Monthly Archives: January 2010

I know you are but what am I?

Are Liberals Smarter Than Conservatives? It’s a good question – if in large part because the former seems always to suggest exactly that. Jason Richwine tackles the issue and offers sound and honest insight.

While it may raise some interesting points of consideration, ultimately such a question does not meaningfully advance serious public policy discourse. This is the conclusion Richwine reaches, and it seems a reasonable one.

I suggest that any conservative who has ever been confronted by liberal intellectual arrogance read this article, and read it well.


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Filed under Culture, Philosophy and Ethics, The Left

State of the Union

President Barack Obama basically stuck with a left wing program – not much in the way of a pivot to the center, as some had speculated might be the case.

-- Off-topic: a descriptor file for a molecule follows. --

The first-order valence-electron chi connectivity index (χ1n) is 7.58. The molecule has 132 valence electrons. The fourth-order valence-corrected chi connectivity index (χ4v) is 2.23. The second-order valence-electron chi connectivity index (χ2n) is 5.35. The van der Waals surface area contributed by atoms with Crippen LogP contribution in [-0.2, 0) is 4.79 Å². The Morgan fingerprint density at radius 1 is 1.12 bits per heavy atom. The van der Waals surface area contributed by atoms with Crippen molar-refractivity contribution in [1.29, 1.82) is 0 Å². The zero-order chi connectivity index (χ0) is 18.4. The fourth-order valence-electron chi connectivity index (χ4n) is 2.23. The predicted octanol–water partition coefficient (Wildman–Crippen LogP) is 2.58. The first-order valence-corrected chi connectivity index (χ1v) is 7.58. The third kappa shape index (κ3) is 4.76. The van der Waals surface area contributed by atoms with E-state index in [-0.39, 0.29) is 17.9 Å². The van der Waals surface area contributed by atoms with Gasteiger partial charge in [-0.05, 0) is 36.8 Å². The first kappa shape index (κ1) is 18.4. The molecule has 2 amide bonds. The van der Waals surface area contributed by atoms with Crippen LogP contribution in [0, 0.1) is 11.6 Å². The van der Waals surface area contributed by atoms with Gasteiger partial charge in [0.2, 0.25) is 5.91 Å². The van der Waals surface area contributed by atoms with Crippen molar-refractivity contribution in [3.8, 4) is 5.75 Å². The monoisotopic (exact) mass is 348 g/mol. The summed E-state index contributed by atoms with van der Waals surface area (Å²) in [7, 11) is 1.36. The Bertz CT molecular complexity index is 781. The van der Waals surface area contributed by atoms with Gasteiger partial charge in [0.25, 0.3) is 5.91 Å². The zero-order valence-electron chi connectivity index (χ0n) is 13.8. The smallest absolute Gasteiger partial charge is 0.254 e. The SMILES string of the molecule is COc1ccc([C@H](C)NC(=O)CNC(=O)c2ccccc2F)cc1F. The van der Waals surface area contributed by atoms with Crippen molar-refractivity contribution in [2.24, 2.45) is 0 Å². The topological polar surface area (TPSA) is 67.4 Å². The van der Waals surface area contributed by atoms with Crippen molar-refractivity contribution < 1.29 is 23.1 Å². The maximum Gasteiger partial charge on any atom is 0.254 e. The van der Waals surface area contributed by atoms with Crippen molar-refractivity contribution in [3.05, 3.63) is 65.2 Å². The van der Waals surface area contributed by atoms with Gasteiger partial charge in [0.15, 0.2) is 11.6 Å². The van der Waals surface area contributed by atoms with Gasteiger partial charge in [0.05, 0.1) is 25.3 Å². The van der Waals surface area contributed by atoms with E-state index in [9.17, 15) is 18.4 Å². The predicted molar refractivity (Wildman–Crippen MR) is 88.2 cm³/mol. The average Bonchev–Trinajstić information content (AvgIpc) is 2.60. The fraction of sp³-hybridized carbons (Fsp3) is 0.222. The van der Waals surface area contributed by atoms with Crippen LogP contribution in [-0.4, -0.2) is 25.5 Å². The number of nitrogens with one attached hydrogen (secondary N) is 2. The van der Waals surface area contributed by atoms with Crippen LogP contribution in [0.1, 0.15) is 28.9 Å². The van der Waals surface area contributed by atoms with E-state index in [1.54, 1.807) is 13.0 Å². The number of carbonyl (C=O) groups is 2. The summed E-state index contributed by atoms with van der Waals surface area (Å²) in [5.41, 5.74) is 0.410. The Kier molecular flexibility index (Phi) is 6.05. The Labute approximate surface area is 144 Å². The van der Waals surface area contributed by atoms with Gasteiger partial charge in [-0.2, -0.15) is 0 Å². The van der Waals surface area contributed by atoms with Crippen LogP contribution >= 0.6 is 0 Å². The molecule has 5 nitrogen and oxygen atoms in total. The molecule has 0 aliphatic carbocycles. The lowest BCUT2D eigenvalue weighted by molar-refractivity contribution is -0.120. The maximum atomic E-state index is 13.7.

• He started the substance of the speech with the economy. Smart, and necessary. He defended against a) the notion that the administration hasn’t been focused on the economy and b) the notion that earlier effort on the economy was ill advised. On both counts he invoked the much maligned stimulus package, saying he and Congress “hated it,” but that it was necessary, if not popular.
  • He railed against big banks and Wall Street, and said they’ll be forced to pony up dough to Uncle Sam to help community banks make loans to small businesses. Oddly enough, he also channeled main street confusion (or contempt, more likely) with wall street firms getting rewarded for bad behavior – I think he thought everyone would assume he was talking about big bonuses for corporate executives, but in fact he might has well have been referencing the bailout (which would put him on the side of rewarding bad behavior, undercutting his attempted populist rhetoric).